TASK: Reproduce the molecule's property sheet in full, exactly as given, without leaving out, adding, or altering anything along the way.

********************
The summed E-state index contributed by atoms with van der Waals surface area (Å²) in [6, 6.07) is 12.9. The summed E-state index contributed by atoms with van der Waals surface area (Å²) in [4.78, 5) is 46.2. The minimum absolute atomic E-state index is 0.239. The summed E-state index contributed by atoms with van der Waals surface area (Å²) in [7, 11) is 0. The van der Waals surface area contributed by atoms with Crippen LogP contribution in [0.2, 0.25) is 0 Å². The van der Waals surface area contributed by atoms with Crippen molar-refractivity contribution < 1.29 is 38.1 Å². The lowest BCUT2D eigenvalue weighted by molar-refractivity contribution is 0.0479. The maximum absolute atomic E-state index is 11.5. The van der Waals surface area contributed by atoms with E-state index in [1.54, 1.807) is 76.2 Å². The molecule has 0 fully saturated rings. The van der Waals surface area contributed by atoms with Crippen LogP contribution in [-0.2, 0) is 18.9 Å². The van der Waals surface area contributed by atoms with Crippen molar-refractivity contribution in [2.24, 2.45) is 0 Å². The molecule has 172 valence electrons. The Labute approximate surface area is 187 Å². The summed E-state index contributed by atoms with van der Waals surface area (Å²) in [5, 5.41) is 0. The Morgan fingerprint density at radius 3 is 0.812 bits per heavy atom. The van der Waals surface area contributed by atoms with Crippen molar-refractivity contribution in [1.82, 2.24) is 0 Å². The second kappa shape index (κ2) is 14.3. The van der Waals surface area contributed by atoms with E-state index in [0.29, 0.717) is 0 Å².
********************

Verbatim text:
The summed E-state index contributed by atoms with van der Waals surface area (Å²) in [6, 6.07) is 12.9. The summed E-state index contributed by atoms with van der Waals surface area (Å²) in [4.78, 5) is 46.2. The minimum absolute atomic E-state index is 0.239. The summed E-state index contributed by atoms with van der Waals surface area (Å²) in [7, 11) is 0. The van der Waals surface area contributed by atoms with Crippen LogP contribution in [0.2, 0.25) is 0 Å². The van der Waals surface area contributed by atoms with Crippen molar-refractivity contribution < 1.29 is 38.1 Å². The lowest BCUT2D eigenvalue weighted by molar-refractivity contribution is 0.0479. The maximum absolute atomic E-state index is 11.5. The van der Waals surface area contributed by atoms with E-state index in [1.54, 1.807) is 76.2 Å². The molecule has 0 fully saturated rings. The van der Waals surface area contributed by atoms with Crippen LogP contribution in [-0.2, 0) is 18.9 Å². The van der Waals surface area contributed by atoms with Crippen molar-refractivity contribution in [2.24, 2.45) is 0 Å². The molecule has 172 valence electrons. The Labute approximate surface area is 187 Å². The summed E-state index contributed by atoms with van der Waals surface area (Å²) in [5, 5.41) is 0. The Morgan fingerprint density at radius 3 is 0.812 bits per heavy atom. The van der Waals surface area contributed by atoms with Crippen molar-refractivity contribution in [1.82, 2.24) is 0 Å². The second kappa shape index (κ2) is 14.3. The van der Waals surface area contributed by atoms with E-state index in [0.29, 0.717) is 0 Å².